“Let the Trees of the Forest Exult”

These days I’m reading “The Hidden Life Of Trees, Peter Wolhleben, Vancouver,Ca 2016”. Wolhleben began his career as a forester working for a German commercial firm harvesting lumber. Then he switched over to managing a natural forest in Germany and his whole approach to trees changed. 

He began seeing trees, not from a human perspective — dollars and cents or how they fit around your homes or on your street—but from their place in the forest before we humans decided what they’re good for.

He finds that trees communicate with one another, among other things. They have a language all their own.They struggle and strategize and unite to form a glorious whole. They’re parents helping their kids and kids helping their parents, well trees help the sick. They acknowledge the universe of air, water, and soil. 

We humans can learn from them. Just go out your back door and see, Wolhleben says. 

I went out the back door at my sister’s house today and saw, as I sat reading in her backyard, things I never did before. The property line marking her land from her neighbor’s is lined with trees, mostly swamp oak, maple and holly, old and young, closely growing together. Never thought of them before as parents and children, connected at their roots, growing together. They’re better off together, Wolhleben says, families and neighbors, rather than growing in isolation.

A stream runs through her yard and she’s left wild bushes grow along the banks. They won’t get a beauty prize, but I think they may attract a wider  variety of pollinators and maybe be a better buffer for the occasional floods from the stream than her neighbors’ well-tended lawns might be. 

While I was reading a little leaf drifted down from a tree, bright orange-red instead of dark green. Wolhleben says that deciduous trees react differently to the coming fall. Some hold on to their green hoping to draw in more water before the cold, others shed their leaves sooner, more cautious of the turning season.

I acknowledged a cautious visitor.You never know.

The Book of Psalms has an abundance of references to trees. Before Mr. Wolhleben the ancients learned from them. I’m thinking now it’s our turn. We have to think differently about nature than we do.

6 thoughts on ““Let the Trees of the Forest Exult”

  1. fdan

    Dear Father Victor, thank you for your reflection. Thank you also for your reference to the abundant mention of trees in the Psalms. I plan to plant myself in them and look for those mentions. A look outside and I see: The trees teach us how to be in the Lord and how to let the Lord work in them. We should also learn from the tree vine and tree branch. Even nature knows to stay close to the Vine. Thank you, Father Victor, for always helping us learn and grow and begin afresh.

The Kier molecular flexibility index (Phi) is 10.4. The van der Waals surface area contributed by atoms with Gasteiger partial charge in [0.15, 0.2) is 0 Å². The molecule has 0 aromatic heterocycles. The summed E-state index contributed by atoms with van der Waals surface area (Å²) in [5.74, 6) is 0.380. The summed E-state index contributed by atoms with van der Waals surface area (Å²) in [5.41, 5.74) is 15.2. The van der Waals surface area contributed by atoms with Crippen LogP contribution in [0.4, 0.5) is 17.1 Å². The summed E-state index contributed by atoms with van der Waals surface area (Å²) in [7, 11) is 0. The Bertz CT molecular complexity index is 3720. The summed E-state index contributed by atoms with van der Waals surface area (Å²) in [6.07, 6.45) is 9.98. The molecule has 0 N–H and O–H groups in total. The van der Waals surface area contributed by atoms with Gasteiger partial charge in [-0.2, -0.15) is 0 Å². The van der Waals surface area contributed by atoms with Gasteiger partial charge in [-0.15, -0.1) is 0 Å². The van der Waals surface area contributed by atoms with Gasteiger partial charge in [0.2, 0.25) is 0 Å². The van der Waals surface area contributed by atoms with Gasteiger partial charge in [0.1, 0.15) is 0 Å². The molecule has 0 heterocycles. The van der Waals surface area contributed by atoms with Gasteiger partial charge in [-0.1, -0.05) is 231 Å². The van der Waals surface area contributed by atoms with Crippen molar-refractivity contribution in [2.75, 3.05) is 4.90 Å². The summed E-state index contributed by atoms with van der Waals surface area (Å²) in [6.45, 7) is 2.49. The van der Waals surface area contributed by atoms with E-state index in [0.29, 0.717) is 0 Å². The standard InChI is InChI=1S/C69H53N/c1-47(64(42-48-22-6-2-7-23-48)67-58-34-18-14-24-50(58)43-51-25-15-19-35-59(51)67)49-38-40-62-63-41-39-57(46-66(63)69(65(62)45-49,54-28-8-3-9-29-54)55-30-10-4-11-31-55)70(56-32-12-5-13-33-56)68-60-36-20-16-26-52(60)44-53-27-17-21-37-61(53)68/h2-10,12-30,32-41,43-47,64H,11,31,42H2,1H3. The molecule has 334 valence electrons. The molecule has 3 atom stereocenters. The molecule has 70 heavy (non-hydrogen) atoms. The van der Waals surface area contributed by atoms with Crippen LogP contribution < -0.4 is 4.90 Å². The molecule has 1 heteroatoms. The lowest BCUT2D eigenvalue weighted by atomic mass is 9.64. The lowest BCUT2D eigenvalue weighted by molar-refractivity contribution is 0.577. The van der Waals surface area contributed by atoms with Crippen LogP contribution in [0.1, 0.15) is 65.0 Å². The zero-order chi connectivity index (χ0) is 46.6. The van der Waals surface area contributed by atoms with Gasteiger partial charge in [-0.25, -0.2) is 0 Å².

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  2. fdan

    BTW, Father Victor, I just read the preview of “The hidden life of trees,” and it is an amazing book. It is a textbook that reads like a romance novel, but the reality of which has become a horror story. I had no idea that trees were so critical to our physical world, as well as our physical and mental health. Remember the ol’ joke, “If a tree falls in a forest and no one is around to hear it, does it make a sound?” Well, it’s no joke, now! I pray Mr. Wolhleben’s words are heard and heeded. Plant a tree, save a life… your own!

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  3. fdan

    Dear Father Victor, some final comments tonight: Having prayed the psalms for a good part of the day, I found a renewed appreciation for them. I was telling my sister earlier that I found “psalm trees” today and, ignoring my pun, she asked me, What’s a psalm exactly?? So I left everything to answer her. I found that they are prayers that Jesus learned as a boy and used in his teaching and preaching. Then, she asked me, does that make the Lord’s prayer a psalm? Does it, Father Victor? I couldn’t find anything on the subject. Many thanks!

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  4. vhoagland Post author

    fdan, The Lord’s Prayer could be called a summary of the psalms. That seems to be what Jesus intended. Not to make it the only prayer, but a summary of Christian–Jewish prayer.

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  5. fdan

    Wow! The possibilities, the connections, the roots, the promise, the blessings and so much more all contained in our Lord’s prayer. I told my sister. And she said, “yes, but what did Father Victor say?” And I told her and she said that makes her want to pray the Lord’s prayer for her son every day.. Thank you, Father Victor.

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